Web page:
It finally occurs to me that the suspicious-looking clumps are feces being expelled at Spirostomum's posterior end. Well, I think, watching food vacuoles form is an educational exercise for microscopists; why not watch the rest of digestive process? 
Spirostomum forms food vacuoles that are quite large initially. Ingested material passes through the mouth or cytostome (at the end of the peristome) into a membranous sac; when enough has been ingested or when the sac reaches a sufficient size, the membrane pinches shut to form a discrete vacuole. Digestion occurs while the vacuole moves about, circulating with the cell's other contents. As digestion proceeds, the food vacuole becomes smaller.

As best I could see, the large food vacuoles don't move into the vicinity of the water-expelling vesicle; they move as the arrows show, rather slowly, and may make several circuits of the anterior two-thirds of Spirostomum's body. Digestion and absorption of the contents take several minutes before the vacuole reaches the size and location of the small round one above.

When digestion of its contents is complete and the shrunken food vacuole approaches the front end of the water-expelling vesicle, the movement of the vacuole speeds up quite noticeably.

It moves along and beyond the water-expelling vesicle, from near its anterior end (left) to the organism's posterior extremity (right), in less than one second.

After a minute, the membrane that surrounded the contents of the food vacuole dissolves.

And most of the undigested matter is expelled through an anal pore.

Some minutes later, Spirostomum curls about itself, this time more tightly than before; its anterior tip pushes hard against the end of its peristome, and the folded-over portion of its body flattens. The large food vacuole remains near the fold. Possibly, it does not move toward the rear because the organism's body is kinked like a garden hose. Spirostomum holds this posture for about five minutes.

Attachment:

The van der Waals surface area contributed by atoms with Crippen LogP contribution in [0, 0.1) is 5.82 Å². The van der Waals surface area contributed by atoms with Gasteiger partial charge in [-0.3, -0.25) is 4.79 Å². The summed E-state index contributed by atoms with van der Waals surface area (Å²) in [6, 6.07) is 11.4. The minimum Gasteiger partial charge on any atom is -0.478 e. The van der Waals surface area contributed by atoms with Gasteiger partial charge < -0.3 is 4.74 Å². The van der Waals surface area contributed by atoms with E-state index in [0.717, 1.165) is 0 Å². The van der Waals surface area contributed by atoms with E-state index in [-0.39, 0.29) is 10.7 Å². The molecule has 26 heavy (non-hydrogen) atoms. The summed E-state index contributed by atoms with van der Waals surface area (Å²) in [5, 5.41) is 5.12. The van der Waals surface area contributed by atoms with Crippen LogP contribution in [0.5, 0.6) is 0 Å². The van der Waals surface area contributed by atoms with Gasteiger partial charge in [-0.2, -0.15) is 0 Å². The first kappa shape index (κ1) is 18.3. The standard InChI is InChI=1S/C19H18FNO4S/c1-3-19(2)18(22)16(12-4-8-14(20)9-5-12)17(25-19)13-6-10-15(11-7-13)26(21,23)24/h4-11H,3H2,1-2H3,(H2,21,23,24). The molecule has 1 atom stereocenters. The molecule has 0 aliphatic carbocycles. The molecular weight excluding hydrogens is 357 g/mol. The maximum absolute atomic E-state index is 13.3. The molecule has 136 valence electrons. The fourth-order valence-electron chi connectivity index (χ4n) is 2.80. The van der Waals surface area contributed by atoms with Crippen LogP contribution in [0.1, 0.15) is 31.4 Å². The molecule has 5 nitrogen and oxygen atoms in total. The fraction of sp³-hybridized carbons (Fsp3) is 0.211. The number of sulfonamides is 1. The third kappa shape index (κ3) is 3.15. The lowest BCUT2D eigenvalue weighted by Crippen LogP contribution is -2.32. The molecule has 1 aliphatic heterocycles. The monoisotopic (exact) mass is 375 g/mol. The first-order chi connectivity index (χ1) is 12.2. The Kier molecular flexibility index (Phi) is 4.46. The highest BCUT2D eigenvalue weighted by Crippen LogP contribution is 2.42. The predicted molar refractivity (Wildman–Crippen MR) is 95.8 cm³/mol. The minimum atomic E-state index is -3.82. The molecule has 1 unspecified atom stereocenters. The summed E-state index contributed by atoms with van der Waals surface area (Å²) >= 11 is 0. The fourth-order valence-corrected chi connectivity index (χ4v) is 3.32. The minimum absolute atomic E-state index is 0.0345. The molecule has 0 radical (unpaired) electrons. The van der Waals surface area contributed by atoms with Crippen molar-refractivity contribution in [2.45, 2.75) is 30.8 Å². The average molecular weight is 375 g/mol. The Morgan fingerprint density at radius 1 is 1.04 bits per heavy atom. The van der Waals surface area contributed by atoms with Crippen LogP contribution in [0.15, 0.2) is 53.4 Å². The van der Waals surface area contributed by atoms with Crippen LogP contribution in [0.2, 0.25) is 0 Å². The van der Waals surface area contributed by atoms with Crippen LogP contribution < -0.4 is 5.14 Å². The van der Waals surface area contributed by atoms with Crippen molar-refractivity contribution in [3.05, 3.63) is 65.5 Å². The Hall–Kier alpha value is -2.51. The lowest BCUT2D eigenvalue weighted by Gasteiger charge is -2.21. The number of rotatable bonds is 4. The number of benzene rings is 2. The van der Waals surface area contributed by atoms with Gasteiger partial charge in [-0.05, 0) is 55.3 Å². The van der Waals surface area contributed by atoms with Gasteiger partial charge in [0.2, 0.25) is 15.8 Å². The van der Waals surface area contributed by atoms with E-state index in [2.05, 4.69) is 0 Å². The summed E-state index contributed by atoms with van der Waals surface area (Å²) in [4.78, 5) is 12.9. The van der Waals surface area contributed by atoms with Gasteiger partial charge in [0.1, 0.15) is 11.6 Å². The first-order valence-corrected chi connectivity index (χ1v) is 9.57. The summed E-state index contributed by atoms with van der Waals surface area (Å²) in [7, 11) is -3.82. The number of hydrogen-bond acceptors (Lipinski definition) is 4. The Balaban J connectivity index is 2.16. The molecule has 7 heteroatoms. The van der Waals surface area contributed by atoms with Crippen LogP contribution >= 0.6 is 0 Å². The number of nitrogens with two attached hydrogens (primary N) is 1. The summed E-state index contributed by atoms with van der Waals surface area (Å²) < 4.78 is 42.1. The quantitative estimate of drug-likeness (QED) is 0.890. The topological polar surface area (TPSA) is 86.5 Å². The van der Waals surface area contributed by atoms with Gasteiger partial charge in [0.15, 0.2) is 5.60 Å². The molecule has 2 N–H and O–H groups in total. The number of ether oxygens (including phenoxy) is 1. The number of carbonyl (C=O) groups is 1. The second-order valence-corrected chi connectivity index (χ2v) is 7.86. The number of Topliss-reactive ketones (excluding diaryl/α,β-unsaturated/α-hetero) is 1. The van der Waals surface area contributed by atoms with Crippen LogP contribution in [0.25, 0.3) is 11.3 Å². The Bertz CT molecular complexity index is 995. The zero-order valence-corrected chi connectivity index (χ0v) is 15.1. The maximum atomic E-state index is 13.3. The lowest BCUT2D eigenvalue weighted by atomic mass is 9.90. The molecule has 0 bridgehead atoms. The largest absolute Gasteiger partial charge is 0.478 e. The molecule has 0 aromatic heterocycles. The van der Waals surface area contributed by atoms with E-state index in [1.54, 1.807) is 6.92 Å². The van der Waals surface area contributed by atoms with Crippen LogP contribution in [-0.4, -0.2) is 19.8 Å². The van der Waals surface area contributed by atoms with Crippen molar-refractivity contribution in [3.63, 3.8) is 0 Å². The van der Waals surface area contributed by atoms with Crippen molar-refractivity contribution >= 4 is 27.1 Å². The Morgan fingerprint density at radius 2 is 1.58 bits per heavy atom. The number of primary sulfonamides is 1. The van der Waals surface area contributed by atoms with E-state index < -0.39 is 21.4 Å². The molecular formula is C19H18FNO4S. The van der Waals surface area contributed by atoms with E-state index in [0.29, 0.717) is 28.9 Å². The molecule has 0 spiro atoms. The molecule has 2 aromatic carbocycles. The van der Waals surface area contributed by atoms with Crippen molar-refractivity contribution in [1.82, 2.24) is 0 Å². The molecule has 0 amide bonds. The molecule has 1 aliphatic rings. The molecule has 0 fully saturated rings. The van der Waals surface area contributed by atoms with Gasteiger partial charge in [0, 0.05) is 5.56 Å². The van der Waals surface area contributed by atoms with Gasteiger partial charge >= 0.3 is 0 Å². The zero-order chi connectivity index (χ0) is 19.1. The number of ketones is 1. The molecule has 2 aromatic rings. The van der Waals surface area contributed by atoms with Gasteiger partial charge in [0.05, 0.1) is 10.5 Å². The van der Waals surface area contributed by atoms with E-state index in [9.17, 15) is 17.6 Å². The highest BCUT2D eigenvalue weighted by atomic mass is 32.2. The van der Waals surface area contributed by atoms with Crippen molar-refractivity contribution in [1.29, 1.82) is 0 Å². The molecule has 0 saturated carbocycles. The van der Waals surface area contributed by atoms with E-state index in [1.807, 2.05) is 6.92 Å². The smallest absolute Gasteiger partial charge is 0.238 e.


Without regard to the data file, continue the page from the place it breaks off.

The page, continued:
Then all tension in the body relaxes, and the organism is dead. Both water- and food vacuoles seem larger than before, the latter appearing yellowish. Because the extreme folding seems to have prevented that food vacuole from moving on, the way a "twisted gut" can bring a horse's great digestive system to a fatal standstill, I wonder if this Spirostomum died of colic. Putting that grim humor aside (seeing micro-critters die upsets me), I also wonder about Spirostomum's myonemes. Dead, its body is shorter than when it was alive; can it be that the (proto-"muscular") tension in the myonemes not only contracts the organism periodically to a fraction of its usual length but also, as a normal, most-of-the-time process, actively stretches Spirostomum to its characteristic size?

All comments to the author Rosemarie Arbur are welcomed.
Also see Wim van Egmond's photoessay
'Spirostomum: The fastest contraction in the micro-world'.